What Is a Call Options Contract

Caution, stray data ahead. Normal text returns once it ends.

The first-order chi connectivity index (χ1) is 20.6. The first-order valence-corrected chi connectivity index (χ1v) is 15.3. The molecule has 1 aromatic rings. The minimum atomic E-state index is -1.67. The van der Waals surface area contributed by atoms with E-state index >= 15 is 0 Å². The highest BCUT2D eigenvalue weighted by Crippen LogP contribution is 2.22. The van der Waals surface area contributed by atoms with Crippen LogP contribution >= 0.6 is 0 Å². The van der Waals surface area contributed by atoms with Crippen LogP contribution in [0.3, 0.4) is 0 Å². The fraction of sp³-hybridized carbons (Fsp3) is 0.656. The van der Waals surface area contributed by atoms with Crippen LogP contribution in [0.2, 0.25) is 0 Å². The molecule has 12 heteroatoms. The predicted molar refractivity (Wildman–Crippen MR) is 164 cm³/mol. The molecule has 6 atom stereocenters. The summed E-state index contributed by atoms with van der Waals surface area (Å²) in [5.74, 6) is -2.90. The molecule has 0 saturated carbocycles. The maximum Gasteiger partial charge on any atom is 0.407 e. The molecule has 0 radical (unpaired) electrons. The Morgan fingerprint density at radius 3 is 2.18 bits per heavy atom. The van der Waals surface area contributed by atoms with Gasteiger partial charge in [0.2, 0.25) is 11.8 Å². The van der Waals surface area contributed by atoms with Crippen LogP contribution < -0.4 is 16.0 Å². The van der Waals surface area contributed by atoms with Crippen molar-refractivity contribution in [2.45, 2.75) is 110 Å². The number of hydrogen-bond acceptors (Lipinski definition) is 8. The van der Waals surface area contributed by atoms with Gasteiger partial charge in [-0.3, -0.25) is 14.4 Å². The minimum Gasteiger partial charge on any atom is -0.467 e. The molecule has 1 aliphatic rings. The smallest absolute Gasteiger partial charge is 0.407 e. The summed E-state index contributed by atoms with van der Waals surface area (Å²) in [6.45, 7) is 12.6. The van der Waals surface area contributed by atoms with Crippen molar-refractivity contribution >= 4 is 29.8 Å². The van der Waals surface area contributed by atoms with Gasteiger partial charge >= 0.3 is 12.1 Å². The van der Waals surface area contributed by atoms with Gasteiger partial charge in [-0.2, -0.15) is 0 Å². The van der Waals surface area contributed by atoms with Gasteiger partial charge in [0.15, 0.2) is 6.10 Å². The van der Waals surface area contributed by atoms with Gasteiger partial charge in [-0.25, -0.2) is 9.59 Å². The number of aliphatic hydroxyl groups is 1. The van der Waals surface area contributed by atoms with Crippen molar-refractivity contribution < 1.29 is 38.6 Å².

Options are usually used for hedging purposes, but can be used for speculative purposes. That said, options typically cost a fraction of what the underlying shares would cost. The use of options is a form of leverage that allows an investor to place a bet on a stock without having to buy or sell the shares directly. If the market price of the underlying share changes in your favour, you can «exercise» the call option for a call buyer or buy the underlying share at the strike price. U.S. options allow the holder to exercise the option at any time until the expiry date. European options can only be exercised on the day of expiry. Essentially, the intrinsic value of a call option depends on whether or not that option is «in the money» – or whether or not the value of the safety value of that option is higher than the strike price. For example, if you bought a call option with an exercise price of $25 and the current value of the stock was $27, your option would be «in the money» because it is immediately in profit (you can exercise your contract and make a profit immediately). However, since «in money» contracts have a higher intrinsic value, they are more expensive, so you pay a higher premium for the call option. Conversely, «out of money» call options are options whose underlying asset is currently lower than the strike price, making the option a little riskier, but also cheaper. Essentially, a long call option strategy should be used if you are optimistic about a stock and think that the price of the shares will rise before the contract expires. For example, if you bought a long-term call option on a stock that trades at an exercise price of $50 to $49 per share, bet that the share price will exceed $50 (perhaps to trade at around $53 per share).